2. “Sterilization was chosen because Staten Island’s herd is mostly growing through reproduction, not migration.” The assumption here is that “other deer” will not move in and add to the island’s current deer population. Also assuming, again, that they will have a significant impact on the number of breeding bucks in year one.

White-tailed deer do not technically migrate, so this statement is true. Yes, reproduction is responsible for population increases. Unfortunately, the deer found living on and off of Staten Island do not recognize the same arbitrary boundaries that we do. There is a 100 percent chance that bucks living near, but not on, Staten Island will move in and breed does living on Staten Island during subsequent breeding seasons.


It is an Island, but it’s not necessarily a closed population. Whitetail arrived by swimming over from New Jersey and they will continue to do so. They will come from other areas bordering the island, too. The news about sterilization will not stop them.

3. “A 2014 aerial survey found 763 deer in Staten Island’s green space, though some ecologists think there may be more than 1,000 here now.” It’s assumed that 763 deer was the number of the deer in the population in 2014, but that is really only the number that were observed, actually counted. There have also been two additional years of reproduction.

There are way deer more than you think. Aerial surveys for wildlife are designed to work by observers counting animals in a given area, say 1 square mile, then interpolating those numbers to additional, similar areas that were not surveyed, such as another 10 square miles. Observers, however, do not see all of the animals.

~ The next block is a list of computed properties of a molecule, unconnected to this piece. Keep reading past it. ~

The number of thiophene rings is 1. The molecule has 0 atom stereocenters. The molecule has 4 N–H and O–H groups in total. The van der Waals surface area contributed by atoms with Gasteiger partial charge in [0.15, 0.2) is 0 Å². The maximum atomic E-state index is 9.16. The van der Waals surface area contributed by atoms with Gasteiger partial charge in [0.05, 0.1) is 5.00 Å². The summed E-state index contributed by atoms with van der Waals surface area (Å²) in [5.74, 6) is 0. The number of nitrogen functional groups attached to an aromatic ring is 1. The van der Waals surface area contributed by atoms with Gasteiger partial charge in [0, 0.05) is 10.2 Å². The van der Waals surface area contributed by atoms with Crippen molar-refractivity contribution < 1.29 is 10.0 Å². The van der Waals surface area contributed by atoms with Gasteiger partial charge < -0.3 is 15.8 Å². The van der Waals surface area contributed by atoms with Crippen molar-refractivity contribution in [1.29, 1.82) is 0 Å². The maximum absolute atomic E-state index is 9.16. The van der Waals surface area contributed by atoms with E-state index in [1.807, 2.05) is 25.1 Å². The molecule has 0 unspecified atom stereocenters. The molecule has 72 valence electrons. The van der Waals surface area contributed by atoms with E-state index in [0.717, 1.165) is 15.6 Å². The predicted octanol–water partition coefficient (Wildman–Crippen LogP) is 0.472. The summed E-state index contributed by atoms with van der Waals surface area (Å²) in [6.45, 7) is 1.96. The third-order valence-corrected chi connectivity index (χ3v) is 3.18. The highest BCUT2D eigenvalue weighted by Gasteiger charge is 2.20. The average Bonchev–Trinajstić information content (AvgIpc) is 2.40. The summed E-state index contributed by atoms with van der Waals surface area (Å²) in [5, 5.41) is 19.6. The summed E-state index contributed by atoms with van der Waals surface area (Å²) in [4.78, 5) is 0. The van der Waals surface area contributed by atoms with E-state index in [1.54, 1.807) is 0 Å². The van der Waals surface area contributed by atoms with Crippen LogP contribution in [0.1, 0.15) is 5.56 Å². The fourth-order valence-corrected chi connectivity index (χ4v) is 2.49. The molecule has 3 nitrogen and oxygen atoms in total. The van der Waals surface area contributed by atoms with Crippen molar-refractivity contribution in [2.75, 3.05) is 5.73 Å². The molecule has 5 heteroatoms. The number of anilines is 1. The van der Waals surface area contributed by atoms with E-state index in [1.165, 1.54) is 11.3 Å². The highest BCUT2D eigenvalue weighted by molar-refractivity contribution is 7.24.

This is inherently true for just about any type of wildlife survey because it is completely possible to miss animals that are present in the environment. Deer can stay bedded down, simply be out of view and can avoid detection by moving away from observers. Surveys are critically important for managing wildlife populations, but most biologists acknowledge that surveys typically result in an estimate of the “minimum population size,” for the reasons outlined above.

Depending on the survey method used, the estimated population can be significantly lower than the actual population. This is especially true for aerial surveys, where a number of factors must be considered. If surveyors observed 763 deer in 2014 then the Staten Island deer population consists of least 1,500 animals now. In short, the scope of the work is much larger than they think.

4. “The biggest adult bucks that mate with the most does would be sterilized first, followed by smaller, younger and less popular males.” It’s assumed that older bucks do 90 percent of the breeding.

All age classes of bucks participate in the rut. Mature bucks do breed more does than younger bucks, but the score is closer than most think. Research has found that older bucks (3 1/2+ years old) will actually sire about 50-70 percent of the fawns, but the percentage of fawns sired by younger bucks actually increases as their proportion increases within a buck population. Sterilization will prevent treated bucks from participating in the rut, but that gap will be quickly filled by untreated bucks, regardless of age.

It should also be pointed out that older bucks are smart animals with experience on their side, so they will be much more difficult to capture and treat. Contractors need to capture 90+ percent of the buck population every year for sterilization to be effective in a closed population, so my recommendation would be to not pass on any bucks, regardless of age. But the Staten Island deer population is not closed.

Cost to Control Staten Island’s Deer Population

The first year of this three-year project is expected to cost $2 million. Assuming at least $1 million is set aside for each of the two subsequent years, that would put the 3 year project at a total costs of $4 million. Some have said there could be as many as 1,000 deer on the island. Officials hope to decrease the deer population by 10-30 percent over 3 years. That would be a total of 100-300 deer given the “perceived” population size.

Apparently, NYC is content with spending $13,300-$40,000 per deer to decrease the Staten Island deer population. They could use that money to help those less fortunate. And they could deliver them high protein, hunter-harvested venison, too.